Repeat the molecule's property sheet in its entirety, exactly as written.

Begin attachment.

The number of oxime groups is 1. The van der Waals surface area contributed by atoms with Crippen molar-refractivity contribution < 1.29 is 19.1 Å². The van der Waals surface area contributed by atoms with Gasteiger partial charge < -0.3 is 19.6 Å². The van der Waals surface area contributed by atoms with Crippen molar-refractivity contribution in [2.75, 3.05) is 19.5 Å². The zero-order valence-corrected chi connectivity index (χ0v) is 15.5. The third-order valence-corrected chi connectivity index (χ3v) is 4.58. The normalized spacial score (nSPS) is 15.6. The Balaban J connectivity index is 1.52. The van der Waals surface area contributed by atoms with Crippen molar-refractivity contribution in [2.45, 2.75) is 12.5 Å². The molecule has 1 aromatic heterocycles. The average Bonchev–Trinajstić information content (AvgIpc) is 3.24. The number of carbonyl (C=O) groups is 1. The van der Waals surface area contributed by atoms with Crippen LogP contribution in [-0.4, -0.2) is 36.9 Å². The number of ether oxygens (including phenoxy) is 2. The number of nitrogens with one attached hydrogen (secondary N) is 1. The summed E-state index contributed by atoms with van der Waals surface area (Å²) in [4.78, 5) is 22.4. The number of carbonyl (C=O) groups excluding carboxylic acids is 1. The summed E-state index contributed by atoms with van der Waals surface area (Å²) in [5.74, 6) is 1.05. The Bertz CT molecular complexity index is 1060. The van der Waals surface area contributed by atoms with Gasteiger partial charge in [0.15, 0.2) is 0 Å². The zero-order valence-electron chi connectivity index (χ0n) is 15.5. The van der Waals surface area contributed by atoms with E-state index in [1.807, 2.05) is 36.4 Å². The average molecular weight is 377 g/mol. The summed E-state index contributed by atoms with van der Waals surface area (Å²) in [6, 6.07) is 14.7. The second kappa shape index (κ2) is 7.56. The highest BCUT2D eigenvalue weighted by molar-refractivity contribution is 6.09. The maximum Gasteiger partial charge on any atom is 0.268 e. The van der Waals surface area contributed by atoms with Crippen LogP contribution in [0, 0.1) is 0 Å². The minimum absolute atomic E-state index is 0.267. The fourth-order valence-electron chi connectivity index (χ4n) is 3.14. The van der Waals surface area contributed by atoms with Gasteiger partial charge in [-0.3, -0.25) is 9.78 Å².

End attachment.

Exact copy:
The number of oxime groups is 1. The van der Waals surface area contributed by atoms with Crippen molar-refractivity contribution < 1.29 is 19.1 Å². The van der Waals surface area contributed by atoms with Gasteiger partial charge < -0.3 is 19.6 Å². The van der Waals surface area contributed by atoms with Crippen molar-refractivity contribution in [2.75, 3.05) is 19.5 Å². The zero-order valence-corrected chi connectivity index (χ0v) is 15.5. The third-order valence-corrected chi connectivity index (χ3v) is 4.58. The normalized spacial score (nSPS) is 15.6. The Balaban J connectivity index is 1.52. The van der Waals surface area contributed by atoms with Crippen molar-refractivity contribution in [2.45, 2.75) is 12.5 Å². The molecule has 1 aromatic heterocycles. The average Bonchev–Trinajstić information content (AvgIpc) is 3.24. The number of carbonyl (C=O) groups is 1. The van der Waals surface area contributed by atoms with Crippen LogP contribution in [-0.4, -0.2) is 36.9 Å². The number of ether oxygens (including phenoxy) is 2. The number of nitrogens with one attached hydrogen (secondary N) is 1. The summed E-state index contributed by atoms with van der Waals surface area (Å²) in [4.78, 5) is 22.4. The number of carbonyl (C=O) groups excluding carboxylic acids is 1. The summed E-state index contributed by atoms with van der Waals surface area (Å²) in [5.74, 6) is 1.05. The Bertz CT molecular complexity index is 1060. The van der Waals surface area contributed by atoms with Gasteiger partial charge in [0.15, 0.2) is 0 Å². The zero-order valence-electron chi connectivity index (χ0n) is 15.5. The van der Waals surface area contributed by atoms with E-state index in [1.807, 2.05) is 36.4 Å². The average molecular weight is 377 g/mol. The summed E-state index contributed by atoms with van der Waals surface area (Å²) in [6, 6.07) is 14.7. The second kappa shape index (κ2) is 7.56. The highest BCUT2D eigenvalue weighted by molar-refractivity contribution is 6.09. The maximum Gasteiger partial charge on any atom is 0.268 e. The van der Waals surface area contributed by atoms with Crippen LogP contribution in [0, 0.1) is 0 Å². The minimum absolute atomic E-state index is 0.267. The fourth-order valence-electron chi connectivity index (χ4n) is 3.14. The van der Waals surface area contributed by atoms with Gasteiger partial charge in [-0.3, -0.25) is 9.78 Å².